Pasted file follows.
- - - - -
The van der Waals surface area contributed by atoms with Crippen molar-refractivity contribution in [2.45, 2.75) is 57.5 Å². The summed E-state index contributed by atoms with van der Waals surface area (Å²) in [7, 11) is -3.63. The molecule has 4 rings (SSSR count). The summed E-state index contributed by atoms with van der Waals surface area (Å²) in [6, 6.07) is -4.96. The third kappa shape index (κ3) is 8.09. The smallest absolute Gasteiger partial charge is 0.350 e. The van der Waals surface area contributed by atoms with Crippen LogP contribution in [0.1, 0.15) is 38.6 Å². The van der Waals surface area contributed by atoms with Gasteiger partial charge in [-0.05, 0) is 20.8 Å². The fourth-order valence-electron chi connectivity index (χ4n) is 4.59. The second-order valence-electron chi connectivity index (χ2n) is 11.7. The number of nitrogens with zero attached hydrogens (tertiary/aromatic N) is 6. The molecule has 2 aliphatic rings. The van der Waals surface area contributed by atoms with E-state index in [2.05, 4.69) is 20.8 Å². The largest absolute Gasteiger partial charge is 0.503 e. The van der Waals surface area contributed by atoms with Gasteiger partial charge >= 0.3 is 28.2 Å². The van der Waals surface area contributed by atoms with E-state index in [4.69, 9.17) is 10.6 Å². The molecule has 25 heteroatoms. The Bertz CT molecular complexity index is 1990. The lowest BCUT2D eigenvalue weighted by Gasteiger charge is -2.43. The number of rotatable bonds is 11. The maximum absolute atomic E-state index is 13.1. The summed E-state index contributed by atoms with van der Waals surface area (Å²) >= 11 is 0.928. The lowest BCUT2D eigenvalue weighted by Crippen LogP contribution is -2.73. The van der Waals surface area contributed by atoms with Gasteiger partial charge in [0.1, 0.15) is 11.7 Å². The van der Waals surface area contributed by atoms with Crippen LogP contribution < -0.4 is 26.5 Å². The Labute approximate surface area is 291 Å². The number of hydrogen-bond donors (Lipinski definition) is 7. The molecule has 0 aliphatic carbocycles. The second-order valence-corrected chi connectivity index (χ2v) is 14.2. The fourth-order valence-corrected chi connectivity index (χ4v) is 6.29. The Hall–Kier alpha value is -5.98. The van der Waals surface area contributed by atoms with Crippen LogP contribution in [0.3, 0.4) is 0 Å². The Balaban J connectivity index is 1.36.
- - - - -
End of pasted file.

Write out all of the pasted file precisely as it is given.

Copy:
The van der Waals surface area contributed by atoms with Crippen molar-refractivity contribution in [2.45, 2.75) is 57.5 Å². The summed E-state index contributed by atoms with van der Waals surface area (Å²) in [7, 11) is -3.63. The molecule has 4 rings (SSSR count). The summed E-state index contributed by atoms with van der Waals surface area (Å²) in [6, 6.07) is -4.96. The third kappa shape index (κ3) is 8.09. The smallest absolute Gasteiger partial charge is 0.350 e. The van der Waals surface area contributed by atoms with Crippen LogP contribution in [0.1, 0.15) is 38.6 Å². The van der Waals surface area contributed by atoms with Gasteiger partial charge in [-0.05, 0) is 20.8 Å². The fourth-order valence-electron chi connectivity index (χ4n) is 4.59. The second-order valence-electron chi connectivity index (χ2n) is 11.7. The number of nitrogens with zero attached hydrogens (tertiary/aromatic N) is 6. The molecule has 2 aliphatic rings. The van der Waals surface area contributed by atoms with E-state index in [2.05, 4.69) is 20.8 Å². The largest absolute Gasteiger partial charge is 0.503 e. The van der Waals surface area contributed by atoms with Gasteiger partial charge >= 0.3 is 28.2 Å². The van der Waals surface area contributed by atoms with E-state index in [4.69, 9.17) is 10.6 Å². The molecule has 25 heteroatoms. The Bertz CT molecular complexity index is 1990. The lowest BCUT2D eigenvalue weighted by Gasteiger charge is -2.43. The number of rotatable bonds is 11. The maximum absolute atomic E-state index is 13.1. The summed E-state index contributed by atoms with van der Waals surface area (Å²) >= 11 is 0.928. The lowest BCUT2D eigenvalue weighted by Crippen LogP contribution is -2.73. The van der Waals surface area contributed by atoms with Gasteiger partial charge in [0.1, 0.15) is 11.7 Å². The van der Waals surface area contributed by atoms with Crippen LogP contribution < -0.4 is 26.5 Å². The Labute approximate surface area is 291 Å². The number of hydrogen-bond donors (Lipinski definition) is 7. The molecule has 0 aliphatic carbocycles. The second-order valence-corrected chi connectivity index (χ2v) is 14.2. The fourth-order valence-corrected chi connectivity index (χ4v) is 6.29. The Hall–Kier alpha value is -5.98. The van der Waals surface area contributed by atoms with Crippen LogP contribution in [0.3, 0.4) is 0 Å². The Balaban J connectivity index is 1.36.